29. 29. IT Infrastructure Hardware ◦ Desktops/Laptops/Tablets, Printers, Scanners, Digital cameras, Data projectors, Whiteboard or Digital Visual Presenter ◦ Server & network ◦ External storage devices ◦ Upgrades ◦ Learners & Facilitators ◦ Security Software ◦ Microsoft Office (Word, Excel, PowerPoint, Paint etc.), Internet & Internet Browser (Chrome) ◦ Licenses ◦ Upgrades ◦ Back-up’s ◦ Digital preservation
  30. 30. New generation overhead projector (or digital visual presenter)
  31. 31. Computer Centre Layout & Management Classes per cycle, per week 30-45 min. periods Availability for extra research ◦ During school breaks ◦ After school Internet, MSOffice, other educational applications Sell paper, CDs, DVDs, Flash disks, other Printing costs
  32. 32. School web page & Social Media “If it’s not on the web, it doesn’t exist.” Web page – regularly updated & 24/7 accessible Social media e.g. Facebook, Blog newsletter: news out quickly Social media encourages feedback Marketing & Communication – display window to the world
  33. 33. Web page: WordPress (incl. Blog newsletter) Facebook: news clips, photos, feedback Dropbox: sharing of files, storing files Intranet: storage & preservation of digital content Flickr: photos Google Docs/Forms: where feedback required Etc.
  34. 34. Online Learning Management System
  35. 35. Policies Hardware & Software usage (Advertisements, Email disclaimers) Internet usage Protect users & school: ◦ Policy for learners ◦ Policy for educators
  36. 36. Policy for Learners Acceptable use & Unacceptable use Privileges Computer use/user rules Network etiquette Security Vandalism Personal damages
  37. 37. Policy for Educators
  38. 38. Curriculum Content *New* Namibian Information & Communication Curriculum 2016 Grades 4-7 only (private schools Grades 1-7) Includes Media and Information Literacy, Computer Literacy etc. Paint, Word, Excel, PowerPoint, Internet, etc.
  39. 39. IC aims to …. Develop critical thinking and a problem solving attitude Develop skills to search for and use information through classroom tasks and assignments Enhance a lifelong learning attitude through reading Provide awareness of HIV and AIDS, democratic principles, population growth, ecological sustainability, ICT, and improvement of quality of life for all Namibians Provide the learner with a basic working knowledge of ICT tools, mainly computer hardware and software Make the learner aware of the ways in which ICT is used in practical and school-related situations
  40. 40. About the Curriculum (1) Forward looking, forward thinking Present trend: convergence of radio, television, Internet, newspapers, books, digital archives, libraries into one platform Holistic approach to Media (incl. Information, Communication and Computer) Literacy Cross-curricular themes addressed: environmental learning, HIV/AIDS, population education, education for human rights and democracy, information and communication technology and road safety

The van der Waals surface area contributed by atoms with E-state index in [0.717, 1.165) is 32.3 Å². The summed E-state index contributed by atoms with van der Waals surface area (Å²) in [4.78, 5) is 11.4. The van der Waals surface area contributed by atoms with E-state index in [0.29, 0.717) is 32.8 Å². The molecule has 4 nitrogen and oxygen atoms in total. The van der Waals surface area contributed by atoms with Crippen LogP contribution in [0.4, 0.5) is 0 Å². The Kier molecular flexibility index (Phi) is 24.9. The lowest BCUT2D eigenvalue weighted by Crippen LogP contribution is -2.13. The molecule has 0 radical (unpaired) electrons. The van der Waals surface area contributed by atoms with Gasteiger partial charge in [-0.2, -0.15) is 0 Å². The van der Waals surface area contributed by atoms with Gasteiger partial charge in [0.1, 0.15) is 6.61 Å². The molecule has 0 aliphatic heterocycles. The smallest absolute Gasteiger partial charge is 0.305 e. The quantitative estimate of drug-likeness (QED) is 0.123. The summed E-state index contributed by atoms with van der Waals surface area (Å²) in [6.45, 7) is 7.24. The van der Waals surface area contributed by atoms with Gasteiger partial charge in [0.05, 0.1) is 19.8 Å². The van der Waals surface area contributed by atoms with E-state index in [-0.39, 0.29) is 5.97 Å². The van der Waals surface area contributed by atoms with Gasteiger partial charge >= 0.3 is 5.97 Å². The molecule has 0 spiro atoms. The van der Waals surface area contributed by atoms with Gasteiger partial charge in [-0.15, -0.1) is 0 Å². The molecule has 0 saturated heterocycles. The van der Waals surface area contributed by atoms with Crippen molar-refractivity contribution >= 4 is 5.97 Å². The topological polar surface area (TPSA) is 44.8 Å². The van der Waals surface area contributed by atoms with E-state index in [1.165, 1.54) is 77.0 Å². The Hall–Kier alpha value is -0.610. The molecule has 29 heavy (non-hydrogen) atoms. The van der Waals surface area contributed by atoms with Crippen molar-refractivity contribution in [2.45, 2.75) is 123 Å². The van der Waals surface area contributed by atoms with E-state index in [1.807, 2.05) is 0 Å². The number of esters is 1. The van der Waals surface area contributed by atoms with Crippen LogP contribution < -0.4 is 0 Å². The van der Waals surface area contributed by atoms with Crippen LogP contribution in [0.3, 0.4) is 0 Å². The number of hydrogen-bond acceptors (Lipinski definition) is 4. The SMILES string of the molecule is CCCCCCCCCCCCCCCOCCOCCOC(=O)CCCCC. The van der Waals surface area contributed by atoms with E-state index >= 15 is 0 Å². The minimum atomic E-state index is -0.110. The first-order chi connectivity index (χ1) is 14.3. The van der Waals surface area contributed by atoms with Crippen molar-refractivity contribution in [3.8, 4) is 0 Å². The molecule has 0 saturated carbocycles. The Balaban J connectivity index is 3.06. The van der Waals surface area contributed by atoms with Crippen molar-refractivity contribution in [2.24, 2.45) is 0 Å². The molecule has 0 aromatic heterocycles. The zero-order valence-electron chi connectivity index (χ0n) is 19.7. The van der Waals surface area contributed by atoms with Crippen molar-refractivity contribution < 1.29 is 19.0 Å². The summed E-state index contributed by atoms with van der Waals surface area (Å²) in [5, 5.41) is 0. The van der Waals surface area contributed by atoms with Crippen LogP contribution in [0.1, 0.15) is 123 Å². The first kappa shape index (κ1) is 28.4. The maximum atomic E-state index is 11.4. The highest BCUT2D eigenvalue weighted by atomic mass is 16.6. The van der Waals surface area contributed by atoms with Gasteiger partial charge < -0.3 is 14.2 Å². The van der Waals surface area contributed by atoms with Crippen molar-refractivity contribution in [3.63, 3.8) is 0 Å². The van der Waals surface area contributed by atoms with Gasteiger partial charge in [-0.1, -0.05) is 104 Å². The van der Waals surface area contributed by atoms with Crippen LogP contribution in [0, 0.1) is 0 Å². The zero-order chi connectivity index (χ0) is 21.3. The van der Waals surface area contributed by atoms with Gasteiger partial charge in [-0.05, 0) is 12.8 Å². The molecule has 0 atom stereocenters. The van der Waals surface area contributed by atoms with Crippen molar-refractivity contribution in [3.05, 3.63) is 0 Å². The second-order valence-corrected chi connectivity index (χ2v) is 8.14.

41. 41. About the Curriculum (2) Learner-Centered Education (LCE) Approach - active participation, contribution, production by learners Find, critically evaluate, communicate & share information Active digital citizens – respond to problems/questions & build a better, just, democratic society Lifelong learners, always curious - learn new things all the time
  42. 42. Approach All learners – different skills levels Each learner unique – adapt Simplify text where English is the 2nd language Adapt level of difficulty Change topic to be more relevant Rearrange lessons/activities Adapt existing activities Add to existing lessons & activities
  43. 43. Schools without computer centres – cover theory & encourage community library visits Individual, Pair, Group, Class Work – encourage to collaborate Engage with other schools – also internationally Invite experts to do virtual presentations through Skype
  44. 44. Examples of new learning ….
  45. 45. Assessment Continuous assessment Formative assessment Diagnostic assessment No examinations
  46. 46. Continuous Assessment (individual)
  47. 47. Practical Investigation (10 marks)
  48. 48. Continuous Assessment (class)
  49. 49. Support for Educators User-friendly manuals Minimum preparation & expertise required Planning & preparation all in one E-mail support (response within 24 hours) Facebook page: new ideas, lessons – to complement existing lessons Mailing list to share ideas Downloads http://kidsinthecloud.wordpress.com Workshops
  50. 50. Support
  51. 51. Tips … Remember that everything is connected Observe, learn and get ideas from others Analyse, ask questions, think critical Explore, experiment, dare, take chances Follow an agile approach – don’t resist change, but think about how it can be to the benefit of society in general Nobody will ever know everything Learn something new every day! Change cannot be avoided ….
  52. 52. Thank you! Questions? Ina Smith & Annamarie Goosen Kids in the Cloud (Pty)Ltd http://kidsinthecloud.wordpress.com kidsinthecloud@gmail.com